Evan Thompson / The Record — Art Durand, a Coupeville resident and Navy veteran, walks down the street with a Dolomite walker provided to him by the Veteran’s Administration.

VA reps to assist veterans with enrollment, eligibility

Before 76-year-old Navy veteran and Coupeville resident Art Durand connected with the Department of Veteran’s Affairs, he could hardly walk without assistance.

Fortunately for Durand, his wife Nora reached out to Dana Sawyers, a coordinator for Island County Veterans Services, in the hopes of improving his physical condition. Sawyers later arranged for a trip to Seattle Veteran’s Administration Hospital, where Durand said he received exemplary service by the hospital’s staff. With the staff’s assistance, as well as the moral support of his wife and Sawyers, Durand left the hospital in far better shape.

“By the end of the day, I was walking with that cane by myself,” Durand said. “…I was blown away. It had to be psychological as well as physical.”

Durand is now fit enough to join a new veterans walking group organized by the Whidbey Island Veterans Resource Center, which will meet for the first time at 9 a.m. this Saturday, April 8 at Freeland Payless. On the agenda will be a short walk up to Maple Ridge Assisted Living Community to visit with veterans and then a return trip to Payless. The walking group is meant to connect veterans with other veterans and to focus on camaraderie and wellness, Sawyers said.

Later that same day, specialists from the Veteran’s Administration will assist veterans in signing up for healthcare and benefits. Veterans are entitled to a variety of assistance, from prescriptions to hearing aids, Sawyers said. The specialists will be available from 11 a.m. to 2:30 p.m. at Trinity Lutheran Church in Freeland. Veterans are asked to bring their DD 214 documentation.

“All veterans, regardless of their income level, are eligible for an evaluation and possible assistance,” Sawyers said.

Island County has the highest number of veterans per capita in the state. Estimates range from 14,000 to 17,000. Sawyers said that many of the vets are unaware of the benefits they’re entitled to and have earned in exchange for their service.

Eligibility and enrollment will be the primary focuses of the Veteran’s Administration representatives, Sawyers said. By bringing the Veteran’s Administration to Freeland, veterans will skip an oftentime consuming and costly trip to Seattle Veteran’s Administration Hospital.

Stacy Wick, a Langley resident who cares for Army veteran Gary Lawless of Oak Harbor, said that connecting with the Veteran’s Administration and Island County Veterans Service in December has led to Lawless receiving the help he’s needed for years. During the Vietnam War, Lawless came into frequent contact with Agent Orange, a herbicide and defoliant chemical used on hiding areas and crops that could have fed the enemy. Lawless had chronic leg wounds as a result, and his problems were finally addressed and cared for by Seattle Veteran’s Administration staff. At the same time, he also received blood tests and other diagnoses that helped to fix other lingering problems he had, such as blood clots.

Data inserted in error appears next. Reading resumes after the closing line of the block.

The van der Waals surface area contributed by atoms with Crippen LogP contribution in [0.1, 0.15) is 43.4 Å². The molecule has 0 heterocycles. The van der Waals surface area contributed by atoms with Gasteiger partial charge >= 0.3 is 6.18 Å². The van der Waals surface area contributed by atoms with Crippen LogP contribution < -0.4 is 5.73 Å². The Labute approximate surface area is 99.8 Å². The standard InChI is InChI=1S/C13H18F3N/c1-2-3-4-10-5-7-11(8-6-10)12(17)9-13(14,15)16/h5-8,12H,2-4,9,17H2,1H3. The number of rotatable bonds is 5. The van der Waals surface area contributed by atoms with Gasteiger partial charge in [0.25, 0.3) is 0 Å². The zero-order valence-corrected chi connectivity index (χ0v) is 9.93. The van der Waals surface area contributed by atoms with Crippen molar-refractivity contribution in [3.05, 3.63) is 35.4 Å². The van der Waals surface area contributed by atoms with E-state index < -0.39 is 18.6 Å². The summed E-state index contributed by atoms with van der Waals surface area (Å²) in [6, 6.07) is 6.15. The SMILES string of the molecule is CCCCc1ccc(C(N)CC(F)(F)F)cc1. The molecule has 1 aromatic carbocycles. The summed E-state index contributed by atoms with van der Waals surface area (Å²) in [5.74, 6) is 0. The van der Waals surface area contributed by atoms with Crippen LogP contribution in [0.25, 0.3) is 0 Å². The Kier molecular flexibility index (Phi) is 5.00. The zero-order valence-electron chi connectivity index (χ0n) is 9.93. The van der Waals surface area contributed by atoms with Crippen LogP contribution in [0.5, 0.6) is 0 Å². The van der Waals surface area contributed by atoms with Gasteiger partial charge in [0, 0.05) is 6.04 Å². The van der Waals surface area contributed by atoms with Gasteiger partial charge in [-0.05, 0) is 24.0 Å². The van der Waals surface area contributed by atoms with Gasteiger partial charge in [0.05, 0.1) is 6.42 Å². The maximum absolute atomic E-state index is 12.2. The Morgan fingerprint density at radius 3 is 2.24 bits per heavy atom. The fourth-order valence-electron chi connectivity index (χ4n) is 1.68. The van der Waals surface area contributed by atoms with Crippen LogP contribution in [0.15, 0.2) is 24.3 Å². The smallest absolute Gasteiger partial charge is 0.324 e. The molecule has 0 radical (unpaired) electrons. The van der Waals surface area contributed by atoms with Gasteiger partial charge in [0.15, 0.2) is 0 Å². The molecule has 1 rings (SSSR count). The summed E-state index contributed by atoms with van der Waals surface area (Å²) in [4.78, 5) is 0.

Wick said Lawless’s condition has improved tenfold since they sought help in December 2016.

“It’s important to be connected with the VA if you’re a veteran because they offer a wide range of benefits that they might not even realize that they could use,” Wick said. “…I would emphasize getting veterans in there and getting them advocates such as their family or friends. If you know a veteran, you’re making sure they’re cared for.”

Before connecting with Island County Veterans Services, Durand was also diagnosed with Parkinson’s Disease and faced steep medical costs. He has since received further assistance with the disease, as well as help paying for rent and other medical expenses. A Dolomite walker was also provided to him by the Veteran’s Administration.

Durand said he has also expanded his social circles, which is in stark contrast to the past few years of his life that he has spent shuttered away from the community.

While his physical condition has improved from where it was two months ago, Durand still needs a cane to maneuver around the house and cannot stand up for too long without needing rest. But, Durand said things could have been a lot worse had it not been for his wife and Island County Veterans Services.

“If it hadn’t been for them, I would be sleeping in a cardboard box and homeless as so many of my VA friends have,” Durand said.

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